//Week in review - 9 Apr 2020
AusCERT Week in Review for 9th April 2020
How glad are we that it’s a short week?
Our member incident hotline continues to operate 24/7 over the long weekend (this one in particular will be fuelled by chocolate!). Details can be found on our website by logging in to our member portal.
Also, a reminder that on Monday 20th April 2020, members will be able to manage all relevant email addresses that are linked to your organisation’s bulletins subscription through our member portal. To find out if any of your email addresses are going to be affected, please see below:
a) If you currently receive our AusCERT Bulletins with the acronym “AMPBE” in the email subject line, then you/your organisation is not affected.
b) If the above acronym is missing, then be prepared to see it included in the subject line from Monday 20th April 2020 onwards. You will then be able to see that email address though the member portal in the Bulletins subscription section, when logged in as a privileged user.
Be sure to check your email filters if you fall into category b). Feel free to reach out to us via firstname.lastname@example.org should you require further assistance or clarification.
Last but not least, it’s been brought to our attention that 80% of all Microsoft Exchange servers currently exposed on the Internet haven’t yet been patched against the CVE-2020-0688 post-auth remote code execution vulnerability. Please apply this patch if you haven’t done so already. Our related bulletin info can be found here.
We hope everyone stays safe and are being creative with their long weekend plans.
80% of all exposed Exchange servers still unpatched for critical flaw
Author: Bleeping Computer
Over 350,000 of all Microsoft Exchange servers currently exposed on the Internet haven’t yet been patched against the CVE-2020-0688 post-auth remote code execution vulnerability affecting all supported Microsoft Exchange Server versions.
This security flaw is present in the Exchange Control Panel (ECP) component —on by default— and it allows attackers to take over vulnerable Microsoft Exchange servers using any previously stolen valid email credentials.
“There are two important efforts that Exchange Administrators and infosec teams need to undertake: verifying deployment of the update and checking for signs of compromise,” Rapid7 Labs senior manager Tom Sellers further explained.
Beyond Zoom: How Safe Are Slack and Other Collaboration Apps?
COVID-19’s effect on work footprints has created an unprecedented challenge for IT and security staff. Many departments are scrambling to enable collaboration apps for all — but without proper security they can be a big risk.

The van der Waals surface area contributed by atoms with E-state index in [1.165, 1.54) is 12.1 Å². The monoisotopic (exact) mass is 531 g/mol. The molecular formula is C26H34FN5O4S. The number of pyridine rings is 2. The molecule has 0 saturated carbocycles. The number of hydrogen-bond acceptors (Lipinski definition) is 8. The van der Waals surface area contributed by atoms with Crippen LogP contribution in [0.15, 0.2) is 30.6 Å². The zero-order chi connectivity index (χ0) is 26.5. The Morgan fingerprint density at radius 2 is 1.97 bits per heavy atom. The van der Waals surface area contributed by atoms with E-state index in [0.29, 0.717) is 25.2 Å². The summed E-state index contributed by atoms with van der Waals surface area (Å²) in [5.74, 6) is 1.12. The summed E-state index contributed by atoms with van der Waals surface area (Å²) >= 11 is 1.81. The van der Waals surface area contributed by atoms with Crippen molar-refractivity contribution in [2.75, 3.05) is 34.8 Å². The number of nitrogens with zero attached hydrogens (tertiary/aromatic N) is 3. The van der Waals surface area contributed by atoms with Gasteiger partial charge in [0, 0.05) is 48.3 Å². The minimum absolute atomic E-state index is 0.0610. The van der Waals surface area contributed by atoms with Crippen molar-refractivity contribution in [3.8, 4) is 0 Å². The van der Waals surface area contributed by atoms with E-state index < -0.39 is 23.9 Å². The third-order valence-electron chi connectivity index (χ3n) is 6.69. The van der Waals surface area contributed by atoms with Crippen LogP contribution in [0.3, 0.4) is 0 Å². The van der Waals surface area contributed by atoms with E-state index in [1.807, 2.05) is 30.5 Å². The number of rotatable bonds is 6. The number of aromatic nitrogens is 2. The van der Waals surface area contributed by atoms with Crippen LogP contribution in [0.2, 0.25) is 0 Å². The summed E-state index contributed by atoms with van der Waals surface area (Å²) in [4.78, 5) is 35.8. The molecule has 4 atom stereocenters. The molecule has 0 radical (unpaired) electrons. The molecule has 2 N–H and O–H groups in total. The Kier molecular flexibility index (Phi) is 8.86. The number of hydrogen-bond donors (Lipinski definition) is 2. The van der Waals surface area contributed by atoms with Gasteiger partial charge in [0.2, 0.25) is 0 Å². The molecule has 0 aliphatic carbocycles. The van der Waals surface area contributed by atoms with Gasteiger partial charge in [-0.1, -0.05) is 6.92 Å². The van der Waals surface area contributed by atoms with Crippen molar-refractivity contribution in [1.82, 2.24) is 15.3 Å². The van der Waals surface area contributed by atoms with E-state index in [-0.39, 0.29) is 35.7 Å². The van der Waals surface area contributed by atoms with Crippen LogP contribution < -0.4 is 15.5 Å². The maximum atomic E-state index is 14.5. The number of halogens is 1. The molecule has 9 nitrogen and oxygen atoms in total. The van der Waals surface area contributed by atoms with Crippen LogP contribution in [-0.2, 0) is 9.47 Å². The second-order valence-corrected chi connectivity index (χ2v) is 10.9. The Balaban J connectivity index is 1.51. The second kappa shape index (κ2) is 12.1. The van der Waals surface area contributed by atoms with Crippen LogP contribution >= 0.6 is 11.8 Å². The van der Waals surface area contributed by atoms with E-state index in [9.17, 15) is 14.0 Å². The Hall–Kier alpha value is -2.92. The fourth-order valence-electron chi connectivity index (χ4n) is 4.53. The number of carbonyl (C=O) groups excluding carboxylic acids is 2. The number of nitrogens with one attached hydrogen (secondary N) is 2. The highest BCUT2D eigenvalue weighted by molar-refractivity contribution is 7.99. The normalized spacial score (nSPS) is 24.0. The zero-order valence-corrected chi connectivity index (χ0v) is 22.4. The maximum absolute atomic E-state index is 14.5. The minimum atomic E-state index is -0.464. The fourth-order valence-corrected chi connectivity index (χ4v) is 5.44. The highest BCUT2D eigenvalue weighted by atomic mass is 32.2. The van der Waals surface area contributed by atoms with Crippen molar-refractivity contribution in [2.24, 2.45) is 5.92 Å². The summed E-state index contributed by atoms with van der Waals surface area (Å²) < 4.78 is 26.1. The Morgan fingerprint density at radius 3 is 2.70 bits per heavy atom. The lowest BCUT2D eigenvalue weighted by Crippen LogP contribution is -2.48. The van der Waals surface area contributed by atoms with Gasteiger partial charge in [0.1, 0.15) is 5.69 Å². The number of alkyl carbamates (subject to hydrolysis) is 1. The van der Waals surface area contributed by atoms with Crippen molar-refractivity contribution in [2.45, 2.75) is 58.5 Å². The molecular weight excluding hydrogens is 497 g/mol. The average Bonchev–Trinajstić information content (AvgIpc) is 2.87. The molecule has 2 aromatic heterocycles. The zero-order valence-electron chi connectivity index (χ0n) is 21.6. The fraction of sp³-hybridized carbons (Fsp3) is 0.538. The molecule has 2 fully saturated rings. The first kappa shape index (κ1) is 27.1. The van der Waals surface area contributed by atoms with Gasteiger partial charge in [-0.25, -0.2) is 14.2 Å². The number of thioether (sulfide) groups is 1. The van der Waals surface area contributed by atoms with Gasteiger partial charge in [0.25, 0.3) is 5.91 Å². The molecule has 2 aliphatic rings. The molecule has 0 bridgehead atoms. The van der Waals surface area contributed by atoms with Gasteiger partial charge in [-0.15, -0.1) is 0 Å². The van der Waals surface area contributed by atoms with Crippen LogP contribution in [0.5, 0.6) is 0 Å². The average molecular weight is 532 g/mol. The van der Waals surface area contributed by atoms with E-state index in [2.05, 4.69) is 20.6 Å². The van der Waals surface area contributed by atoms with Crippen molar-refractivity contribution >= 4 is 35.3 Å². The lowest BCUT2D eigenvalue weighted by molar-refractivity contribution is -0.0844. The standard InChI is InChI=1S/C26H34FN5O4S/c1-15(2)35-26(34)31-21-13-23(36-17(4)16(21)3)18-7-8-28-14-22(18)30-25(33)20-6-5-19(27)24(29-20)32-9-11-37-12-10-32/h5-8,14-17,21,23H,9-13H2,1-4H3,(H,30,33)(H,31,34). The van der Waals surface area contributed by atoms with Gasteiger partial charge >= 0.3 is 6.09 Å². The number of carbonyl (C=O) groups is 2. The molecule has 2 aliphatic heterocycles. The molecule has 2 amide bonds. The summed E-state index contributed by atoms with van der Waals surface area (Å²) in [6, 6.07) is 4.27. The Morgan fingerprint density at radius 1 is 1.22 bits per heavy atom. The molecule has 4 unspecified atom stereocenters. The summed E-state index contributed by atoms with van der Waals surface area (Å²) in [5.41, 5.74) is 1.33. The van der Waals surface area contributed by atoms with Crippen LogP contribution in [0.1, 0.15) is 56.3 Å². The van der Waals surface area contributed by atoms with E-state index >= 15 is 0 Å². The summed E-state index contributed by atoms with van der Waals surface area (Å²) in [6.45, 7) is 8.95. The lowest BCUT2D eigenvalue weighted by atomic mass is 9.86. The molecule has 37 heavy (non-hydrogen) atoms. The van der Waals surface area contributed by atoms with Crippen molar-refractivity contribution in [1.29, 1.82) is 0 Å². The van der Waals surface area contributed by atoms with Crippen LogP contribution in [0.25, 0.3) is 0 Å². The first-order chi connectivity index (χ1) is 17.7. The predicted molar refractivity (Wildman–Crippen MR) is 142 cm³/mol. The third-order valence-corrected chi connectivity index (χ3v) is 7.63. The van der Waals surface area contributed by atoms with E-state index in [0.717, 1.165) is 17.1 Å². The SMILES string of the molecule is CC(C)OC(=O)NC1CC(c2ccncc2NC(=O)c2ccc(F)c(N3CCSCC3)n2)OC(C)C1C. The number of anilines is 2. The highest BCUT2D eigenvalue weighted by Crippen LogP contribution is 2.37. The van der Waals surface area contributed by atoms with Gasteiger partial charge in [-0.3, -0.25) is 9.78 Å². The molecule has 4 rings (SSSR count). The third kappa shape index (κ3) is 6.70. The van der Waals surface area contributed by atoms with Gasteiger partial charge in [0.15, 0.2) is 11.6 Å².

As the coronavirus pandemic continues to worsen, remote-collaboration platforms – now fixtures in many workers’ “new normal” – are facing more scrutiny. Popular video-conferencing app Zoom may currently be in the cybersecurity hot seat, but other collaboration tools, such as Slack, Trello, WebEx and Microsoft Teams, are certainly not immune from cybercriminal attention.
Australia on the cyber offence to bring down COVID-19 scammers
Australia has launched a cyber offence against offshore criminals, targeting those responsible for scams related to the COVID-19 outbreak.
Minister for Defence Linda Reynolds said in a statement that the Australian Signals Directorate (ASD) had mobilised its offensive cyber capabilities to disrupt the foreign cyber criminals behind the spate of malicious activities that have come out of the global pandemic.
“Cyber criminals that are using the cover of cyberspace and international borders to target Australians are not beyond our reach,” Reynolds said.
Atlassian issues advice on how to keep your IT service desk secure… after hundreds of portals found facing the internet amid virus lockdown
Author: The Register
As companies move their staff to remote working amid the COVID-19 coronavirus pandemic, some IT teams have made internal platforms, such as tech support desks, face the public internet.
The hope, presumably, is that this ensures employees can easily reach these services from their homes, allowing them to raise support tickets and the like. However, organizations are leaving themselves open to mischief or worse by miscreants, we’re told, because the portals are not fully secured. Strangers on the internet can create new accounts, impersonate staff, submit requests for bogus work, potentially access sensitive information, such as payroll details and documentation, and so on.
NASA under ‘significantly increasing’ hacking, phishing attacks
Author: Bleeping Computer
NASA has seen “significantly increasing” malicious activity from both nation-state hackers and cybercriminals targeting the US space agency’s systems and personnel working from home during the COVID-19 pandemic.
Mitigation tools and measures set in place by NASA’s Security Operations Center (SOC) successfully blocked a wave of cyberattacks, the agency reporting double the number of phishing attempts, an exponential increase in malware attacks, and double the number of malicious sites being blocked to protect users from potential malicious attacks.
Security vulnerabilities that are being exploited by targeted attacks have been fixed in Firefox 74.0.1 and Firefox ESR 68.6.1.
Telnet is affected by a RCE & DOS vulnerability across multiple Red Hat versions; it is possible this also affects other OSes. Red Hat have addressed this via updates.
Stay safe, stay patched and have a good weekend!